Monday, March 9, 2009

The end of AIDS?

Today we talked about vaccines. Although a vaccine allows us to establish herd immunity to eliminate a disease this is not our only mechanism for disease eradication. If a disease does not have an animal reservoir and only infects humans then we could, theoretically, eradicate it by preventing all transmission. We can do this by altering human behavior (see for example Guinea Worm) or by treating patients so they are no longer infectious.

Efforts to control the spread of AIDS have generally focused on altering human behavior to reduce transmission (eg practicing safe sex, providing clean needles etc). This has had success in some communities and at some times but has never been sufficient to even consider talk of elimination or eradication.

However the latest anti-retroviral drugs are so effective at reducing viral load that those patients on them are effectively no longer contagious. So if everyone with HIV were on therapy, there would be little or no transmission. This raises the fascinating possibility that with a concerted effort we could turn the tide and talk about eliminating, or at least controlling AIDS. For further discussion see the article Are we about to eliminate AIDS? in New Scientist magazine a few weeks ago. Just a couple of excerpts:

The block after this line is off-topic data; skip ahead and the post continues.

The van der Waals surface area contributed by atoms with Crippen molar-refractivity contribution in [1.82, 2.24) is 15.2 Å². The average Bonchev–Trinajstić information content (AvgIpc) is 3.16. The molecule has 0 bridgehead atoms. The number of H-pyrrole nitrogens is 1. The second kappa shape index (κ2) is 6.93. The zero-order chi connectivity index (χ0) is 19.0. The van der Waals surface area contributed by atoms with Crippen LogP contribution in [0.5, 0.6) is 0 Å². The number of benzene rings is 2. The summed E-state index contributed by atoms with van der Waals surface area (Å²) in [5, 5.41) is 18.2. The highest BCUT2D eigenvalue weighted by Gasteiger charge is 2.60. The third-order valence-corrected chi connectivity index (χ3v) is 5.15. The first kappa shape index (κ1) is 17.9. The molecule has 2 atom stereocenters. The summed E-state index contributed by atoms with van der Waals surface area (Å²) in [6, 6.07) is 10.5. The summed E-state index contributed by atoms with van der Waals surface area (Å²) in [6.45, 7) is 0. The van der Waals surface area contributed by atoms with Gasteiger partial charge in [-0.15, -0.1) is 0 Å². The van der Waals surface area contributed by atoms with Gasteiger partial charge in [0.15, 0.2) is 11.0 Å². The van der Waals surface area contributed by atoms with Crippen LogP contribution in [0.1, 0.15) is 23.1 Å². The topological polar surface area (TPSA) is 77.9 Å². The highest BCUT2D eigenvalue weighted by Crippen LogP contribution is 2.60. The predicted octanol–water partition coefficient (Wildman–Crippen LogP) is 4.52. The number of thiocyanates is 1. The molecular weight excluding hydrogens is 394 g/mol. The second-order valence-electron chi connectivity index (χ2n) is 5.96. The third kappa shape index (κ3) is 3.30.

It's a simple idea, but the obstacles to implementing it worldwide are enormous. Persuading everyone with HIV to start therapy purely for public health reasons could be ethically dubious. To identify everyone who is HIV positive would require such widespread testing that some may feel it breached their civil liberties. Then there is the question of who would fund such a massive undertaking.
In 1985, when HIV testing began, no treatment for the virus existed, so a positive result was effectively a death sentence. Fear of the virus and the fact that it spread most easily among gay men and intravenous drug users meant people with HIV were shunned, as well as being barred from taking out health and life insurance. The decision to have the test was generally an agonising one and many decided it was better not to know.
What is certain is that, however and wherever it is attempted, such a scheme will be controversial. Hard-line religious groups that view AIDS as divine retribution are unlikely to help out. Some liberals, on the other hand, might resist the idea of mass testing. "Should we try a social intervention which infringes on people's civil liberties?" asks Conant. "AIDS infringes upon people too. If we're going to stop this epidemic, this is a responsibility that society has to shoulder."

and from the accompanying editorial:

Bankrolling such a long-term programme would cost serious money - initially around $3.5 billion a year in South Africa alone, rising to $85 billion in total. Huge as it sounds, however, it is peanuts compared with the estimated $1.9 trillion cost of the Iraq war, or the $700 billion spent in one go propping up the US banking sector. It also looks small beer compared with the costs of carrying on as usual, which the WHO says can only lead to spiralling cases and costs.

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